The EU’s desire to avoid importing disputes makes the relationship between an independent Scotland and the remainder of the UK (rUK) crucial. Although hard bargaining between governments in Edinburgh and London would characterise Scotland’s transition to independence, it would be in the interest of both sides to avoid antagonism. Two issues have the potential to flare-up. The first is maritime boundaries in the oil-rich North Sea, which would also have implications for fishing. The second is the removal of the rUK nuclear deterrent (Trident) from Scottish territory. However, it is politically unlikely that either would escalate to the point of obstructing accession.

Returning to the three issues covered by Chapter 31, Scotland meets the values and principles criteria and the Scottish government already, in its external affairs policy, seeks to advance the EU’s values. Similarly, a glance at the foreign policy declarations that Scotland would be required to align with reveals no obvious flashpoints during negotiations. As a brand new state, Scotland would be unique. Most candidate countries follow a process of adapting and amending their existing foreign and defence policies. Scotland would be developing policies largely from scratch and could use existing EU declarations as a starting point. It is likely that the Scottish government would be invited, during the accession process, into current EU dialogues on key issues and to align with CFSP declarations.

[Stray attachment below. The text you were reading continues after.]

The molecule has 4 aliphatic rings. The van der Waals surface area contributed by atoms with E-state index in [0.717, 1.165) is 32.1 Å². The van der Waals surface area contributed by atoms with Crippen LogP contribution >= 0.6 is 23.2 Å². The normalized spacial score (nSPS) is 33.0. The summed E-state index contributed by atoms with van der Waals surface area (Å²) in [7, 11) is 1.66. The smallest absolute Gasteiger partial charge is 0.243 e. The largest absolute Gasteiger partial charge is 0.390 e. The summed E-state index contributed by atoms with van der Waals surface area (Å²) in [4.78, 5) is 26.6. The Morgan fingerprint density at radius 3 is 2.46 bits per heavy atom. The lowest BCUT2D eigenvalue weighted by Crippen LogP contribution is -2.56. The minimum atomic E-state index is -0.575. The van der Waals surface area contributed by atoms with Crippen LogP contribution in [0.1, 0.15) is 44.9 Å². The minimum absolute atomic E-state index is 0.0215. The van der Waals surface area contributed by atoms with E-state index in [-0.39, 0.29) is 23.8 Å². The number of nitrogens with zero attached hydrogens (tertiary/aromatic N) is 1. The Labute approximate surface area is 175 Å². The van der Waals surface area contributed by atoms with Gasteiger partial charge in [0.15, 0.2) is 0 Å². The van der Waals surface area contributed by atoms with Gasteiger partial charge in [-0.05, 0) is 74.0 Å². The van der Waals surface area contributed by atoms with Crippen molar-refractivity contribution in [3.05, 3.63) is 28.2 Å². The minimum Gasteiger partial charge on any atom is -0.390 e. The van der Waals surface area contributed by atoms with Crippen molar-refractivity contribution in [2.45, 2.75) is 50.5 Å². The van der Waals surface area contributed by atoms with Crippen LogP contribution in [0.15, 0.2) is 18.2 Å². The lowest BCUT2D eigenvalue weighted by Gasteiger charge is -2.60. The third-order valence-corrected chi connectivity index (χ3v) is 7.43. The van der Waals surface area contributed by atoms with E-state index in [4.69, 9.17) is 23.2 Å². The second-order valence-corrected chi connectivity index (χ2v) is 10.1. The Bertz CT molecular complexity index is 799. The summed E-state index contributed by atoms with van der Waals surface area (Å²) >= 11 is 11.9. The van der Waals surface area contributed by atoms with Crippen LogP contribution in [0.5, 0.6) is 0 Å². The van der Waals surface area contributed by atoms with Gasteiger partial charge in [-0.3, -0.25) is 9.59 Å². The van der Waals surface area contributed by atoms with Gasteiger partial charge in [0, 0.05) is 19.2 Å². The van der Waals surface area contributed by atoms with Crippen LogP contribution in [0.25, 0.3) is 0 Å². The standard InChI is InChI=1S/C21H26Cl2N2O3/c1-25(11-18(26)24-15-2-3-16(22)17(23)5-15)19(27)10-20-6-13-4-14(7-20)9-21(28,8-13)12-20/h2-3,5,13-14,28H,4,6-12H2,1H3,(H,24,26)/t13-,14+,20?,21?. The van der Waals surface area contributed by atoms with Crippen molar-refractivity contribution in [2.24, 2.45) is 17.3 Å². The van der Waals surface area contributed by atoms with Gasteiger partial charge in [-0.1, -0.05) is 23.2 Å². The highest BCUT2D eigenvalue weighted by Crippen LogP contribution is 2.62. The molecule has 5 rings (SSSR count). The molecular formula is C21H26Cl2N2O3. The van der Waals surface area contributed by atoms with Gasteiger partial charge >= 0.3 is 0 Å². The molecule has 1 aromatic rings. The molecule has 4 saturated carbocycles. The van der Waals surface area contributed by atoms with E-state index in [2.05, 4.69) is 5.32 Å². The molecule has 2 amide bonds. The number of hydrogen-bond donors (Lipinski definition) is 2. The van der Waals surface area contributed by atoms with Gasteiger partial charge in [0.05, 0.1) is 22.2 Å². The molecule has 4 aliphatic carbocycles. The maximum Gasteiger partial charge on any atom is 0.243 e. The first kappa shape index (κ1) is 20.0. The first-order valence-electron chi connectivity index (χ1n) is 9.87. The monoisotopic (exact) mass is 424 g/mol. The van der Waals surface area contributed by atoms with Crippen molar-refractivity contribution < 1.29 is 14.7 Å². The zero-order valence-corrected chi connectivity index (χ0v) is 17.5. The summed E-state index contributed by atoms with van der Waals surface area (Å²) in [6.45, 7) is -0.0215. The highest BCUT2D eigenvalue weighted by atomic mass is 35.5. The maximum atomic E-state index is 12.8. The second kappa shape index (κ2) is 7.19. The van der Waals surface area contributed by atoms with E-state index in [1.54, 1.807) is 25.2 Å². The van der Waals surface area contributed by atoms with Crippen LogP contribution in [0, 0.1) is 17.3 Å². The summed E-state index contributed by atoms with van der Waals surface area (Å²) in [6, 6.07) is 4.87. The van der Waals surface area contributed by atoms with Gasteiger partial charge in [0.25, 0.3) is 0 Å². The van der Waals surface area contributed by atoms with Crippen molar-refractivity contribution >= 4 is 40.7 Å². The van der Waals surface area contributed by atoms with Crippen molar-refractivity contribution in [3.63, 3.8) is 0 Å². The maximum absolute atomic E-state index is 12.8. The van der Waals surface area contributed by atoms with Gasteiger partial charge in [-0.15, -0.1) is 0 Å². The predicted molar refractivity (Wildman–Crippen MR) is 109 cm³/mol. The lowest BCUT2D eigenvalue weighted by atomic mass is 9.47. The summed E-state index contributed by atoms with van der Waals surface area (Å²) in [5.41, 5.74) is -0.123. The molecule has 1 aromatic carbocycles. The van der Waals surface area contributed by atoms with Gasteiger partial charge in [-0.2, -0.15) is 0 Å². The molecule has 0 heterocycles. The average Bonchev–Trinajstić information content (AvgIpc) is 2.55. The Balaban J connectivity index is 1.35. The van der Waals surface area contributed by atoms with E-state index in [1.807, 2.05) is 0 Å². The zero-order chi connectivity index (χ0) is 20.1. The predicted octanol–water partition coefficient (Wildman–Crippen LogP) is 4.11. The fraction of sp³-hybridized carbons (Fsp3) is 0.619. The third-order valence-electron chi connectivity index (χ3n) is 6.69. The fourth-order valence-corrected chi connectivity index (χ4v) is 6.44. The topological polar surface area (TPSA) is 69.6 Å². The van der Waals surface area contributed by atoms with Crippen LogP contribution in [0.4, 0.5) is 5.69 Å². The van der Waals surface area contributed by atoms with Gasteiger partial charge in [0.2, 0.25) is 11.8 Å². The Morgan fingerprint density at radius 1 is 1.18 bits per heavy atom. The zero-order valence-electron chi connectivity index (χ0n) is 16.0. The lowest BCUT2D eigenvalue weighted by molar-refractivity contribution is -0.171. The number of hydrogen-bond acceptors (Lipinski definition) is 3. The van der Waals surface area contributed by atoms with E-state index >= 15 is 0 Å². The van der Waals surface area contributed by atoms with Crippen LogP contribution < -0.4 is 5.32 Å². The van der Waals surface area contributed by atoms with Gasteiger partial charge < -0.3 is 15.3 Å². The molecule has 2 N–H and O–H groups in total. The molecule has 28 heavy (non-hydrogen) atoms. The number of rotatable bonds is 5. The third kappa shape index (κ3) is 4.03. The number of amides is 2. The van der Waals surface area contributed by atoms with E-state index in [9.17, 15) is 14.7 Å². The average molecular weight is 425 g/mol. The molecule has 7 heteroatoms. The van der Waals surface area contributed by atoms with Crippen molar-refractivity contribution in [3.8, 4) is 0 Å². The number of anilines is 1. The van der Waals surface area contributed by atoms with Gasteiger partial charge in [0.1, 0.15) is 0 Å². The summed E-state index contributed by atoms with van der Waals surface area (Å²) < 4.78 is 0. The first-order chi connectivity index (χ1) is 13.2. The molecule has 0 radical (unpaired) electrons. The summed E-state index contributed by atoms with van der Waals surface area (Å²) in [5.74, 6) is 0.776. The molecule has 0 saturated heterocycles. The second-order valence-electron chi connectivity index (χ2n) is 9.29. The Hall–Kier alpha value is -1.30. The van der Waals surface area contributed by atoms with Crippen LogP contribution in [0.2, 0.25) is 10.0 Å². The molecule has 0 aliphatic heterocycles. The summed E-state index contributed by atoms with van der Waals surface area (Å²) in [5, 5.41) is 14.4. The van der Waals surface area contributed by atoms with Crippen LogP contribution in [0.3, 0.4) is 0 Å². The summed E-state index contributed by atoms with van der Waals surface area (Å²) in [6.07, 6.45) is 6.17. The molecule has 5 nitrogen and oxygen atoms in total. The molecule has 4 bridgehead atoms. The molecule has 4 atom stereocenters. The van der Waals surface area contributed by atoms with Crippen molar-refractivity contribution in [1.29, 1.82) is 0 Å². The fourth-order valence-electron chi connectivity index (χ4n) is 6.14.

Chapter 31’s third issue – whether a candidate country will be capable of engaging fully and contributing to the CFSP and the CSDP as a member state – is where the hardest work would be required. The EU-27 would have realistic expectations of what an independent Scotland, as a new state, would be capable of in the short and longer-term. Although the period of transition to independence would be used to expand the Scottish government’s existing external affairs directorate into the beginnings of a Scottish foreign ministry, the scaling up of diplomatic and military capacity would likely take close to a decade.[7] In the short-term, and upon accession, the EU would want to ensure that Scotland was capable of enforcing CFSP decisions domestically – such as on sanctions – and that it was diplomatically set-up to participate in the key EU institutions. The European Commission would want to understand how the Scottish foreign ministry would interact with EU institutions, what domestic legal frameworks would govern Scotland’s foreign relations, and which ministries or agencies would monitor sensitive exports and compliance with sanctions.